The tour begins a mile north of Lanesborough on Route 7 and follows Rockwell Road. You’ll learn about the New Ash Fort, built in 1762 and intended to defend against area Native Americans. The tour leads to Stony Ledge, a lookout over a wooded canyon called The Hopper.
After a few sharp turns, you can glimpse the Veterans War Memorial Tower on top of the mountain.
You can either retrace your route back down the mountain or take Notch Road to Route 2 into North Adams to exit the park.
5. Spend Some Time At The Bascom Lodge
At the summit of Mount Greylock, you’ll find the notable Bascom Lodge. Built in the 1930s by members of the Civilian Conservation Corps, the arts and crafts building welcomes visitors with its beautiful stone architecture.
This rustic lodge offers a place to stay overnight or relax for a meal. Many day visitors plan for a lunch in the large dining room, with its high, oak-beamed ceiling and stone fireplace. The enclosed porch features wraparound windows to show off the view.
While it was originally intended only to be a place where hikers could take shelter from the elements, the lodge eventually became much more. In the summer, it hosts concerts and theater productions. Cyclists, campers, day hikers, and travelers from Boston or New York arriving by car can enjoy breakfast, lunch, or dinner at the lodge.
Whether you hike or drive up Mount Greylock, you’ll want to stop at this lodge and relax in the historic atmosphere.
6. Take A Moment To Marvel At The Veterans War Memorial Tower
The Veterans War Memorial Tower rises 90 feet into the air. Built in 1932, it is located on the summit near Bascom Lodge. Wander over from the lodge to look up at this tall tower.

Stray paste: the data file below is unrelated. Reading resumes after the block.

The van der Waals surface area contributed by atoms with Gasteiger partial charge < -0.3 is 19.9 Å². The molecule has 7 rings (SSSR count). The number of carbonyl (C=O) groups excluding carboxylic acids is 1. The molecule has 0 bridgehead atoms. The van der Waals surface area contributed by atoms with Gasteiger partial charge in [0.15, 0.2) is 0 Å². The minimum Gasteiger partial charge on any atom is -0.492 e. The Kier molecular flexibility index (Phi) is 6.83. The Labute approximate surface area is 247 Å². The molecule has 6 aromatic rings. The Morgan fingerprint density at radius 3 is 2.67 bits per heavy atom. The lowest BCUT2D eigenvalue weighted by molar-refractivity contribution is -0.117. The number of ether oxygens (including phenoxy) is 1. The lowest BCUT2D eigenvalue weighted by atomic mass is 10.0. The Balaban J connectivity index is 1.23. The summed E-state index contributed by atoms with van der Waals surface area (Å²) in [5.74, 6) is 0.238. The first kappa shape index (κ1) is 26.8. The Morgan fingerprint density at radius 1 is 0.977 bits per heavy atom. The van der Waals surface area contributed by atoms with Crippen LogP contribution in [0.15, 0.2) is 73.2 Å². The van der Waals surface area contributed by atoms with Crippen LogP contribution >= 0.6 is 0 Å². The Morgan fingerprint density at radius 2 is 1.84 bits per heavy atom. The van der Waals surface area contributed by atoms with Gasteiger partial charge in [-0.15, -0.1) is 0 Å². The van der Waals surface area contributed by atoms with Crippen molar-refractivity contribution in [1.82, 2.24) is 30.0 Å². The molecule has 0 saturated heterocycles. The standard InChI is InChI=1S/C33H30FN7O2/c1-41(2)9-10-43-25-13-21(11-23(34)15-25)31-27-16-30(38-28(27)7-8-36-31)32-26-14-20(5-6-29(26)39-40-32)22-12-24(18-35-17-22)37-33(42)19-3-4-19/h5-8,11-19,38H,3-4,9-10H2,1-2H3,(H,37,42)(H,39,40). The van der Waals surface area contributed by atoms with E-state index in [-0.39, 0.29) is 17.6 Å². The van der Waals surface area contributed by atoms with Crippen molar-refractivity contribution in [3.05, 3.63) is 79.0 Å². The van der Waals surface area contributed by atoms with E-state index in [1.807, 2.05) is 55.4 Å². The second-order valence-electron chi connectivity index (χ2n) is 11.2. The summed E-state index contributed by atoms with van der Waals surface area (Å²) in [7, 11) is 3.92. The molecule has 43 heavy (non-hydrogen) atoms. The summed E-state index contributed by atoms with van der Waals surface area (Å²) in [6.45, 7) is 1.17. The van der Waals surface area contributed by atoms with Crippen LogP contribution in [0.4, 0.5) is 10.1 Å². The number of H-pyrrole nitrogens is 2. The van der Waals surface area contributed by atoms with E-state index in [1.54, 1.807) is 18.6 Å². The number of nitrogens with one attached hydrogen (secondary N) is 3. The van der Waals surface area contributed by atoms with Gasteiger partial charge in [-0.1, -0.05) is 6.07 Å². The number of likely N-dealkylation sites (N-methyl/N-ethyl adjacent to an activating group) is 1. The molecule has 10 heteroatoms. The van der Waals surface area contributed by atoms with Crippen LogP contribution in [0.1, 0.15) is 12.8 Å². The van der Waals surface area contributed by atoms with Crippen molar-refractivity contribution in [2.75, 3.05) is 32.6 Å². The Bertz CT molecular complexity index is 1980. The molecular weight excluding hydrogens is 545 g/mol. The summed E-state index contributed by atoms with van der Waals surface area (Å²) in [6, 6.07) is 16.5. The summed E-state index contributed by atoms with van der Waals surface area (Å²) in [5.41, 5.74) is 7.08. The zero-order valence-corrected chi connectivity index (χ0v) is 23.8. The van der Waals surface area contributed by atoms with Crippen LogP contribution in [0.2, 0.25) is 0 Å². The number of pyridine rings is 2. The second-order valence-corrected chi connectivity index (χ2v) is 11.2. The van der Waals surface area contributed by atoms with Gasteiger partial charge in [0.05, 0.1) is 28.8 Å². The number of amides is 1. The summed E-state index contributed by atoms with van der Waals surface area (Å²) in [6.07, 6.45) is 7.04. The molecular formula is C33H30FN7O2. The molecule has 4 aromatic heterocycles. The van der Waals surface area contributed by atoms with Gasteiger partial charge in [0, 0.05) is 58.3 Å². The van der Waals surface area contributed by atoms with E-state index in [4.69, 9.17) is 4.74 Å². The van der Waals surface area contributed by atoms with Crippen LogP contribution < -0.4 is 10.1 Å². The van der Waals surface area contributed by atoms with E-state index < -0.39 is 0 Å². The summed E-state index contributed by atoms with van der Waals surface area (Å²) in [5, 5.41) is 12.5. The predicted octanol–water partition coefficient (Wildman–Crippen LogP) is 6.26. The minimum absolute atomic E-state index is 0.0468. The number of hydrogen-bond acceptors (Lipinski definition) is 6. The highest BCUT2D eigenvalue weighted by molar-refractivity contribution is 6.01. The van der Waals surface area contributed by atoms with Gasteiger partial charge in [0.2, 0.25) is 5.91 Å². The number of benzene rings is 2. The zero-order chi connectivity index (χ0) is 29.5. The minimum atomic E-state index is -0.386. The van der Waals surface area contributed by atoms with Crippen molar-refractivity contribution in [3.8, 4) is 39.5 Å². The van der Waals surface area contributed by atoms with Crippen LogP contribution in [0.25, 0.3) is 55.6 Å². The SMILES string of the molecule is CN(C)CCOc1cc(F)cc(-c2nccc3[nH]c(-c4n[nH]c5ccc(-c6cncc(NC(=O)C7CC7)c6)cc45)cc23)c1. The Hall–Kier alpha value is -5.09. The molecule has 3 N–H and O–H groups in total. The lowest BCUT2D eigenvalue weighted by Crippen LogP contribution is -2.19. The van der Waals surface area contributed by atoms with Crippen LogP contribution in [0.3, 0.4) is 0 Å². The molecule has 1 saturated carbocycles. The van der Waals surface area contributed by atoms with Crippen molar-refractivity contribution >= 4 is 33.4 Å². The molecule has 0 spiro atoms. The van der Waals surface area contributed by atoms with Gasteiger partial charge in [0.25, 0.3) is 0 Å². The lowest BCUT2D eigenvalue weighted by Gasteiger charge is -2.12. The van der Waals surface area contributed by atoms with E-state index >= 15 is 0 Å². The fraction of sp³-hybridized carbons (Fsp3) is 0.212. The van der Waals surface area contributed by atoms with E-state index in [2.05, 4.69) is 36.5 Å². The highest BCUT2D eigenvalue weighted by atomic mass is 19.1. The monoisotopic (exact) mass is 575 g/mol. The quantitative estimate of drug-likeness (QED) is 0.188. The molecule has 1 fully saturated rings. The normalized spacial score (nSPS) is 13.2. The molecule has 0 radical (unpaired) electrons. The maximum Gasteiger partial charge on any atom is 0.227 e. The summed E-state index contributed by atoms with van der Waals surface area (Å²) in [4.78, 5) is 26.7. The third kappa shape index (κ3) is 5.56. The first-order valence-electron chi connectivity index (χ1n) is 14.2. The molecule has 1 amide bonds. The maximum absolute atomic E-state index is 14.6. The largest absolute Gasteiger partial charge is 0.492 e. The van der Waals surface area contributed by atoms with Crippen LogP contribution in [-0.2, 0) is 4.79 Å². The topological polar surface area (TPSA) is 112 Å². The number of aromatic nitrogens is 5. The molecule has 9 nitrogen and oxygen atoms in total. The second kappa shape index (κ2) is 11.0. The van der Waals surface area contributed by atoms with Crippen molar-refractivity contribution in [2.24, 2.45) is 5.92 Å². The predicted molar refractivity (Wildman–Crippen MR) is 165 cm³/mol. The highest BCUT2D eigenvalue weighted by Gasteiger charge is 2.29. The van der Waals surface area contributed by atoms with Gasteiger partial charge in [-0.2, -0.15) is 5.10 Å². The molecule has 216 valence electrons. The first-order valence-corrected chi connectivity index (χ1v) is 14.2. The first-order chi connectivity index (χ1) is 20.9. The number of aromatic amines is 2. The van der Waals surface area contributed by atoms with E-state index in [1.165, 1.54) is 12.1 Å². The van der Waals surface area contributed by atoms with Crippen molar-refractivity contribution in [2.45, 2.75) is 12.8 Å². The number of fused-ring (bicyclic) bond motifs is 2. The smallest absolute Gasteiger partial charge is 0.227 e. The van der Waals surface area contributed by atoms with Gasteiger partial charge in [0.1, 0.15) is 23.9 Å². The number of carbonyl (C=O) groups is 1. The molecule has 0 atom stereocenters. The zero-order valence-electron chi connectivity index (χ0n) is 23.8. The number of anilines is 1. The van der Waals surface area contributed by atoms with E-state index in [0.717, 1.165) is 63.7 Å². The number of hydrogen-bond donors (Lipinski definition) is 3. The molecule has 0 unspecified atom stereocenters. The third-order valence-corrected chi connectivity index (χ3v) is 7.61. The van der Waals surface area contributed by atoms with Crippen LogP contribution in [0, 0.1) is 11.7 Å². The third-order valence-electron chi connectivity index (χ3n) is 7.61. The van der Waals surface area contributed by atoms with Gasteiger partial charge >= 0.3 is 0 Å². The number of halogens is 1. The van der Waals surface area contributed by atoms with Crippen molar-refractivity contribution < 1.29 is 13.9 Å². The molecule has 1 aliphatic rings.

7. If You Want To Camp, You’ll Have To Hike
The one campground at Mount Greylock is a hike-in campground. The overnight parking area is 5 miles north of the visitor center on Rockwell Road. Hike 1.3 miles in to reach the private, wooded sites. The hike is labeled moderately strenuous. Be sure to make reservations before heading to the campground. Mid-May through mid-October are prime camping months.
8. There’s Plenty To Do In The Winter
If you’re a winter sports enthusiast, you will find plenty to do at Mount Greylock. The hiking trails make ideal snowshoe paths during the winter. If you are not quite ready to snowshoe to the summit, opt for the Haley Farm Trail that leads to the Stony Ledge lookout. This trail begins in Williamstown on the north end of the park and runs for 2.5 miles. If you want to continue the climb, you can go on to the summit.
Cross-country skiing and snowmobiling are also popular here during the winter. Check out the official Berkshires site for more information on winter fun.
9. It’s A Great Base For Exploring The Berkshires
If you are traveling to the Berkshires during the hot summer months, consider making the Bascom Lodge your base for sightseeing. The mountain tends to be cooler on top than the towns below. And from the Bascom Lodge, you can easily drive to many memorable places close by.
Go south to Stockbridge to see Norman Rockwell’s hometown and studio. Or head to Pittsfield, where you’ll find novelist Herman Melville’s home, Arrowhead. To the west is the Hancock Shaker Village, where you can tour the round barn, meetinghouses, and gardens. When you’re ready for a culture fix, drive a few miles north to Williamstown to visit The Clark and the Williams College Museum of Art.
The different seasons offer various views and activities at Mount Greylock. The fall -- when the trees show off their reds, oranges, and yellows -- is breathtaking. Temperatures are cooler than in the summer and warmer than in the winter. I found October to be the perfect time to visit!
What I love about Mount Greylock is that you can spend a half hour driving to the summit for spectacular views, or you can hike for a day through the woods along tree-shaded dirt paths. Whether you have just a bit of time when you are in the Berkshires or you want to decompress with a day or more in nature, Mount Greylock is a great option. Massachusetts made a good decision decades ago by setting aside this park to refresh all who journey here.